Commercial airports with scheduled services are Bristol and Cardiff International Airport 40–60 miles away; global hub Heathrow is about 100 miles by road and shares with Gloucester its main rail interchange at London Paddington. Gloucestershire Airport 8 miles east is a private and special charters airfield.

Business and industry

Gloucester has a long history in the aerospace business. In 1926 the Gloucestershire Aircraft Company at Brockworth changed its name to the Gloster Aircraft Company because international customers claimed that the name "Gloucestershire" was too difficult to spell. A sculpture in the city centre celebrates Gloucester's aviation history and its involvement in the jet engine. Frank Whittle's pioneering turbojet engine powered the Gloster E.28/39, the first British jet aircraft, which first flew at the company's airfield at Brockworth. This is commemorated by the pub "The Whittle" at Gloucester Business Park, which now occupies the site. Roads in the business park are named after other Gloster aircraft and a small statue overlooks the site of the old main runway. Messier-Dowty's landing gear plant and GE Aviation Dowty Propellers plants are on the outskirts of the city.

The large insurer Ecclesiastical Insurance is based in the city, as is its owner, the charity Allchurches Trust.[43] Lloyds Banking Group and TSB Bank each have an office in Barnwood, the former previously having been the headquarters of Cheltenham & Gloucester Building Society.[44]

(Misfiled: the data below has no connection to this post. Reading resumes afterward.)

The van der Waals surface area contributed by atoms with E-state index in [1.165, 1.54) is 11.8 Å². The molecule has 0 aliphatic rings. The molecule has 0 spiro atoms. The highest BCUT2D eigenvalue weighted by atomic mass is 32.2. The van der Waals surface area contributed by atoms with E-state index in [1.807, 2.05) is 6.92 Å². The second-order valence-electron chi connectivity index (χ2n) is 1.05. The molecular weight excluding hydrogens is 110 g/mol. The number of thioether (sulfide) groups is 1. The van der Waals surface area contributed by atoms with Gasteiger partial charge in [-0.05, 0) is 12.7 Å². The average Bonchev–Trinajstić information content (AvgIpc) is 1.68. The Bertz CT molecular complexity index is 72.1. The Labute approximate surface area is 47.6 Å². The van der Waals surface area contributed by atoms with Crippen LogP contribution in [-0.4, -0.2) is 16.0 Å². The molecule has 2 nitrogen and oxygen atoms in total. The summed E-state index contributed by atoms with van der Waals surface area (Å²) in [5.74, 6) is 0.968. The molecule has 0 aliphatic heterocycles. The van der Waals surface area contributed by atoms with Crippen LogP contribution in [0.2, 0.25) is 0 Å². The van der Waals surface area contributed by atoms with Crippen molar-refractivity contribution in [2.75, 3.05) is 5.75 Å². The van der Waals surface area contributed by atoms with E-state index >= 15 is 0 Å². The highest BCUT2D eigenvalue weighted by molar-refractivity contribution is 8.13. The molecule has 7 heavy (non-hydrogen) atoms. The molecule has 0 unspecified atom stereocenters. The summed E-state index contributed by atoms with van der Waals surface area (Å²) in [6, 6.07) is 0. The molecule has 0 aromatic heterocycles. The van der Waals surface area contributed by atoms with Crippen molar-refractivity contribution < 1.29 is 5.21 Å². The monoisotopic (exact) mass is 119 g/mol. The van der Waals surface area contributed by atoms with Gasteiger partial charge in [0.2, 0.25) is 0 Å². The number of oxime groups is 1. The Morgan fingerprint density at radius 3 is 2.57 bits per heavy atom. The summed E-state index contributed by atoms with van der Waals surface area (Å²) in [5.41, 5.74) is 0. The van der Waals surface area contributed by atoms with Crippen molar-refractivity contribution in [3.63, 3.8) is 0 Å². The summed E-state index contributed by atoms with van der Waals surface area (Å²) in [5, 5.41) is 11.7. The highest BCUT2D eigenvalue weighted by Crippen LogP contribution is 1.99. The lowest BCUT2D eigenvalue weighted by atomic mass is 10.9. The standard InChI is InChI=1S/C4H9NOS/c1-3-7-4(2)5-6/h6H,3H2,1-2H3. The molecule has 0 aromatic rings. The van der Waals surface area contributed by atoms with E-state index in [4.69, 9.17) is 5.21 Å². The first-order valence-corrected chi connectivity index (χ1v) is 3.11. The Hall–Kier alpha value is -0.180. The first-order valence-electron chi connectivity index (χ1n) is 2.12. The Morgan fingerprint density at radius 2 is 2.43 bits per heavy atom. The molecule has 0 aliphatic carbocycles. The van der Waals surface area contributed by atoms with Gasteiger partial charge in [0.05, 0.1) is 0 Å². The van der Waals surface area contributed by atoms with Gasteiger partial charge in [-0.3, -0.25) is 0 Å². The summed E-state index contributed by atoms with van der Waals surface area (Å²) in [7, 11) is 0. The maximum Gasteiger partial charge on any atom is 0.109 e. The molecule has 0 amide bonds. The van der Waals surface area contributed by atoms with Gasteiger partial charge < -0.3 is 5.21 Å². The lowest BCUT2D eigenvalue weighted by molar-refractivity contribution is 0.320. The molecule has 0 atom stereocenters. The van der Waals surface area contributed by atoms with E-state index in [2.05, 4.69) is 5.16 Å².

Gloucester was the home of Priday, Metford and Company Limited, a family milling firm which survived for over one hundred years, and hydraulic engineering firm Fielding & Platt.

Gloucester Business Park is a business park on the outskirts on the city and is home to a number of big brands including Fortis and BAE Systems Applied Intelligence.[45]

Sport and leisure


The Citizen, published by Local World is Gloucester's main newspaper, which shares all its content with the Gloucestershire Echo and the weekly Forester covering the Forest of Dean and Chepstow. As of 2018, these newspapers have all moved to weekly publication rather than daily.

BBC Radio Gloucestershire has its studios on London Road in Gloucester. Heart Gloucestershire, previously Severn Sound, is based in Eastgate Shopping Centre. Gloucester FM is a community radio station specialising in black and urban music. (Sunshine Radio, which broadcasts for Herefordshire and Monmouthshire, can also be picked up in the city).

Local radio is broadcast from transmitters on Churchdown Hill (Chosen Hill).

For regional television reception Gloucester is covered by BBC West and ITV West.